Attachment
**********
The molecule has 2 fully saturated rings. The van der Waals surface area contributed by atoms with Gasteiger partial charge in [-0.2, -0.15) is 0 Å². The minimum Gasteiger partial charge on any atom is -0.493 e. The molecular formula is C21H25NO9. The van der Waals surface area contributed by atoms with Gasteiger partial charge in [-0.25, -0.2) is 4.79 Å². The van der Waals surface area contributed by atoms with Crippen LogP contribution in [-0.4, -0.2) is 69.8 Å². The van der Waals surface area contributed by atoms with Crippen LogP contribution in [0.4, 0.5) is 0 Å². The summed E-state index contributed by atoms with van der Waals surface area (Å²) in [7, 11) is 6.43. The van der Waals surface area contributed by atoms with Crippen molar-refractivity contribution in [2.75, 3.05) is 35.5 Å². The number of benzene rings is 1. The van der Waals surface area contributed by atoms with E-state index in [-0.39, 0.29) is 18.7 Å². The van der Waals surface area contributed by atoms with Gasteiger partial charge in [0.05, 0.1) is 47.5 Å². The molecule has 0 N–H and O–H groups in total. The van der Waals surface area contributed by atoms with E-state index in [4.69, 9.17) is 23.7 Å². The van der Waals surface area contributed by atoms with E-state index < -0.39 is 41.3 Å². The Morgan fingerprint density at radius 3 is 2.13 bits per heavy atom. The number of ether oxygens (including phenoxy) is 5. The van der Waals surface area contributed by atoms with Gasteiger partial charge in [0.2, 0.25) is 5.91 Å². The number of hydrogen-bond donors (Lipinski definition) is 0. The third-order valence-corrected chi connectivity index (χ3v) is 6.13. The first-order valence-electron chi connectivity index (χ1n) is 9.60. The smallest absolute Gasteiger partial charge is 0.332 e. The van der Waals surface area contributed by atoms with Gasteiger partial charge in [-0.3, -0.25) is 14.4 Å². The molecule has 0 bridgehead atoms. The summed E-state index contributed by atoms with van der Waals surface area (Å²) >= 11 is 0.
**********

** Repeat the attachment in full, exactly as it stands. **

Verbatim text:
The molecule has 2 fully saturated rings. The van der Waals surface area contributed by atoms with Gasteiger partial charge in [-0.2, -0.15) is 0 Å². The minimum Gasteiger partial charge on any atom is -0.493 e. The molecular formula is C21H25NO9. The van der Waals surface area contributed by atoms with Gasteiger partial charge in [-0.25, -0.2) is 4.79 Å². The van der Waals surface area contributed by atoms with Crippen LogP contribution in [-0.4, -0.2) is 69.8 Å². The van der Waals surface area contributed by atoms with Crippen LogP contribution in [0.4, 0.5) is 0 Å². The summed E-state index contributed by atoms with van der Waals surface area (Å²) in [7, 11) is 6.43. The van der Waals surface area contributed by atoms with Crippen molar-refractivity contribution in [2.75, 3.05) is 35.5 Å². The number of benzene rings is 1. The van der Waals surface area contributed by atoms with E-state index in [-0.39, 0.29) is 18.7 Å². The van der Waals surface area contributed by atoms with Gasteiger partial charge in [0.05, 0.1) is 47.5 Å². The molecule has 0 N–H and O–H groups in total. The van der Waals surface area contributed by atoms with E-state index in [4.69, 9.17) is 23.7 Å². The van der Waals surface area contributed by atoms with E-state index < -0.39 is 41.3 Å². The Morgan fingerprint density at radius 3 is 2.13 bits per heavy atom. The number of ether oxygens (including phenoxy) is 5. The van der Waals surface area contributed by atoms with Gasteiger partial charge in [0.2, 0.25) is 5.91 Å². The number of hydrogen-bond donors (Lipinski definition) is 0. The third-order valence-corrected chi connectivity index (χ3v) is 6.13. The first-order valence-electron chi connectivity index (χ1n) is 9.60. The smallest absolute Gasteiger partial charge is 0.332 e. The van der Waals surface area contributed by atoms with Gasteiger partial charge in [-0.3, -0.25) is 14.4 Å². The molecule has 0 bridgehead atoms. The summed E-state index contributed by atoms with van der Waals surface area (Å²) >= 11 is 0.